The single-ended primary-inductor DC-DC converter (SEPIC) is a flexible topology that can function as both a step-down (“buck”) and step-up (“boost”) voltage regulator. The design is popular with engineers because it features minimal active components, a simple controller, and clamped switching waveforms that provide low-noise operation.
The SEPIC is distinguished by its use of two inductors. The inductors can be kept separate (“uncoupled”) or wound onto a common core (“coupled”). There is little difference in how the circuit operates for either type, and designers are often unsure of which approach is best or whether there is in fact any real difference between the two.
This article takes a closer look at both types, highlighting the differences, and explains the advantages and drawbacks of each.
Add one inductor
Unlike linear voltage regulators, switching DC-DC regulators are able to flip from a buck to boost mode when the battery voltage drops below what is required at the regulator output. The boost configuration is useful because it allows more of the battery’s energy to be accessed.
The SEPIC regulator is based on a standard buck/boost design but with an extra inductor and capacitor. A key advantage of the SEPIC topology is that, unlike the conventional buck/boost regulator, it does not invert the output voltage compared to the input.
In the SEPIC regulator design, one end of the primary inductor is connected to the battery positive terminal (hence the SEPIC’s name). The capacitor blocks any DC component between the input and output. The addition of this capacitor means that a second inductor must be added so that the diode’s anode can connect to a known potential (typically ground).
The second inductor can either be coupled to the primary or separated (uncoupled). Figure 1 shows a coupled-inductor SEPIC. In this circuit, when the switching element (field-effect transistor (FET) [Q1]) turns on, the input voltage is applied across the first inductor (the primary winding). Since the winding ratio of the coupled core is 1:1, the voltage inducted on the secondary winding is also equal to the input voltage.
Figure 1: Coupled-inductor SEPIC voltage regulator. (Courtesy of Texas Instruments)
The circuit in Figure 1 operates in a very similar fashion when the coupled-winding arrangement is replaced with two uncoupled inductors. However, while the inductors in the coupled version must be matched (that is, the volt-microsecond balance must be maintained), that is not the case for the uncoupled version.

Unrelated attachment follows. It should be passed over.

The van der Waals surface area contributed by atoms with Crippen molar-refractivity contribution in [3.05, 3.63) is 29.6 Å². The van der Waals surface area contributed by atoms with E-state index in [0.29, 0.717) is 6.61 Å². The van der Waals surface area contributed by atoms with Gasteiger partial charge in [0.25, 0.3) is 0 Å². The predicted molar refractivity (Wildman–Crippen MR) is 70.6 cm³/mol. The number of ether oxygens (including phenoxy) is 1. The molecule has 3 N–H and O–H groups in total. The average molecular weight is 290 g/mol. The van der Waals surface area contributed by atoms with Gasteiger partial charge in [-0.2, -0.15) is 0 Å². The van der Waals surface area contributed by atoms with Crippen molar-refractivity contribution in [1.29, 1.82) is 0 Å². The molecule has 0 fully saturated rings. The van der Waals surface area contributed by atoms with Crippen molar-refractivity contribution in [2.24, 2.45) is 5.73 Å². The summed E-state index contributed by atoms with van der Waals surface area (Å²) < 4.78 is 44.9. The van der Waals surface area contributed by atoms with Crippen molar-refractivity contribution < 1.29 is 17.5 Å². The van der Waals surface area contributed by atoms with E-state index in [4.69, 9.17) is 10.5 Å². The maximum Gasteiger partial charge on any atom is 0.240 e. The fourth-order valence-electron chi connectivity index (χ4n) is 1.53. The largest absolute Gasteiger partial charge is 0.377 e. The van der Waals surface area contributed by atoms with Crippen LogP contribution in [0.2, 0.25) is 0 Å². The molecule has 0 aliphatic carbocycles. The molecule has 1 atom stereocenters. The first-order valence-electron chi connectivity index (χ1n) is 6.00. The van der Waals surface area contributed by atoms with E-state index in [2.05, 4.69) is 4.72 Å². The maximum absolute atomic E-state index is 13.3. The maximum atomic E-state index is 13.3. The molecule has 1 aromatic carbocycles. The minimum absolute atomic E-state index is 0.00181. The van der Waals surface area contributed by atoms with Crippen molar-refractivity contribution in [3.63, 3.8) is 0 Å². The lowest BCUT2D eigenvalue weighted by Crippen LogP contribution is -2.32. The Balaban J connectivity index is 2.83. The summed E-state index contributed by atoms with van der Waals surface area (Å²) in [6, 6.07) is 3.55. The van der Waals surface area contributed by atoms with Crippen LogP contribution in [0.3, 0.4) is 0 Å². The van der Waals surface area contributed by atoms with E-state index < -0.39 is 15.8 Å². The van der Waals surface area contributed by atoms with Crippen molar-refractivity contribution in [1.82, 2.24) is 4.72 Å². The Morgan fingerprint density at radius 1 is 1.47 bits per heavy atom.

Nonetheless, engineers often assume that the inductors in the uncoupled design have to be matched. However, while this is acceptable and can be done to keep things simple, the output inductor can also be of a lower value (and consequently be smaller and cost less) than the input side. The output side inductor’s value can be calculated by scaling the value of the primary inductor by a ratio equivalent to typical values of VOUT
A tale of two SEPICs
It turns out that the voltage- and current-waveforms of an uncoupled-inductor SEPIC is quite similar to those of the coupled-inductor version. In fact, the waveforms are so similar that it’s difficult to tell them apart. So if there is little difference in circuit operation between the SEPIC types, does it matter which one is employed?
A considered choice is important because each technology has its advantages. For instance, a coupled-inductor SEPIC regulator is often selected because of its reduced component count, higher level of integration, and lower total inductance requirement compared to using two single inductors. A key advantage is that the regulator’s ripple current is divided between the coupled inductors allowing the inductance of each to be halved. The design then benefits from a smaller input capacitor and simpler EMI filtering.